Grammar Moses: Do you wait on -- or for -- a friend?

  • My old boss sent this to me without explanation. Thanks, John. I don't need additional blood pressure -- but as the former editor of the paper, you knew that.

      My old boss sent this to me without explanation. Thanks, John. I don't need additional blood pressure -- but as the former editor of the paper, you knew that. John Lampinen | Staff Photographer

 
 
Updated 4/16/2022 6:08 PM

Now that it's officially spring, it's time for some spring cleaning of my bloated email box.

I'm going to sift through some that aren't infested with black mold and, by way of apology, publish some reader questions I've never gotten around to.

 

Bulls is in the playoffs?

Dave DeVries had been wrestling with sports team names and whether they should get a singular or plural pronoun.

He teaches a PR/crisis communication class in Northwestern University's sports management program, which is perhaps why he employed "wrestling" in his question.

"I often correct students' assignments to indicate a team is 'it,' not 'they,'" he wrote. "My belief is that a team is a single unit, and thus a singular pronoun must be used."

Team names (the Cubs) and musical groups (the Beatles) that have plural forms take plural verbs.

While Dave's logic is sound, you're really talking about how the players on the team won, lost or tied.

Yes, you'd refer to the "White Sox organization" with a singular verb because you're specifying the thing as a single unit.

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You'd refer to the Dave Matthews Band with a singular verb, but I can't think of a single reason why I would attend its show.

The Jeff Beck Group also would take a singular verb. The difference is, I'd be first in line for tickets if its members decided to re-form and tour.

Sports team whose names don't have plural forms (the Orlando Magic, the Stanford Cardinal) also take plural verbs. The Magic are coming to town to get stomped on by the Bulls.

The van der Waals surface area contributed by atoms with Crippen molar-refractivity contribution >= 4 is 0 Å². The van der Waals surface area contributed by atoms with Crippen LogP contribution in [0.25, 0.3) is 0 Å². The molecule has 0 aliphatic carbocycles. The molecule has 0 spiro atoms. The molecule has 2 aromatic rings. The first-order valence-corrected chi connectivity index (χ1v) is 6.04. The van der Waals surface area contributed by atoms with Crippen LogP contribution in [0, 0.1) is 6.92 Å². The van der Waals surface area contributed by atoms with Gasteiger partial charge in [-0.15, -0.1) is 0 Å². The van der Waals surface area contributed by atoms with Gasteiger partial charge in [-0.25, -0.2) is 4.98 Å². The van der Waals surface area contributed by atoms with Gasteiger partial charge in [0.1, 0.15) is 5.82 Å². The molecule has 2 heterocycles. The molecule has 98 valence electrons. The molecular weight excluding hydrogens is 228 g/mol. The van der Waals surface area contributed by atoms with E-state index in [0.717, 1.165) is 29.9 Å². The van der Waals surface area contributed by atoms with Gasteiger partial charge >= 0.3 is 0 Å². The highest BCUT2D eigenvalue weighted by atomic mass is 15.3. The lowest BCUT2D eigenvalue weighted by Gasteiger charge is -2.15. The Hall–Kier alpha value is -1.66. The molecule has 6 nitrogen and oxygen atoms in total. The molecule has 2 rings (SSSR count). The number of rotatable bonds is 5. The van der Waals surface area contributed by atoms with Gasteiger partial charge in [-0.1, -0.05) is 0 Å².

This is the Associated Press standard.

Nonsense math

I'm wary of math used in advertising as it is, but when it's about weight-loss programs I'm downright distrustful.

"A TV weight-loss commercial states that customers can lose 'an average of up to 20 pounds,'" wrote Deborah Gaither. "An average is a number without any range. The ad really makes no claim regarding how much weight loss can be expected."

                                                                                                                                                                                                                       
 

I don't have much to add to Deborah's clear reasoning other than to guess that a group of people who lost the most weight on this suspect program dropped an average of 20 pounds. If every person on the program reported how much they'd lost and the total tonnage was divided by the number of people, then you'd have an average of X pounds lost. And I bet it would be less than 20 pounds.

But the "average of up to 20 pounds" is, as President Biden would say, malarkey.

If the creative minds who made this ad have to frame their claims with bogus math, odds are good that it's not nearly as effective as that.

Think critically about such claims.

I'm waiting

Picture Mick Jagger sitting on the stoop of a Greenwich Village apartment building, singing one of the Rolling Stones' least rocking songs, waiting for Keith Richards to pick him up to go to a gig at a tiny, cramped dive bar around the corner.

You're living in the video to "Waiting On a Friend," from the 1981 album "Tattoo You." A regular reader didn't bring up the song when she wrote me, but she was wondering about which preposition should be used -- "on" or "for."

Long before any of us was born, it was common for native English speakers to say "waiting upon" or "waiting on."

But language is constantly shifting, and "waiting for" is the more common American phrasing these days.

I suppose it could be that Mick sings "waiting on" because he hails from England and because he's roughly 130 years old.

In the States, it's more common for your server in a restaurant to "wait on" you or for your mom to "wait on" you hand and foot.

Shame on you if you embraced the latter.

Write carefully!

• Jim Baumann is vice president/executive editor of the Daily Herald. You can buy Jim's new book, "Grammar Moses: A humorous guide to grammar and usage," at grammarmosesthebook.com. Write him at jbaumann@dailyherald.com and put "Grammar Moses" in the subject line. You also can friend or follow Jim at facebook.com/baumannjim.

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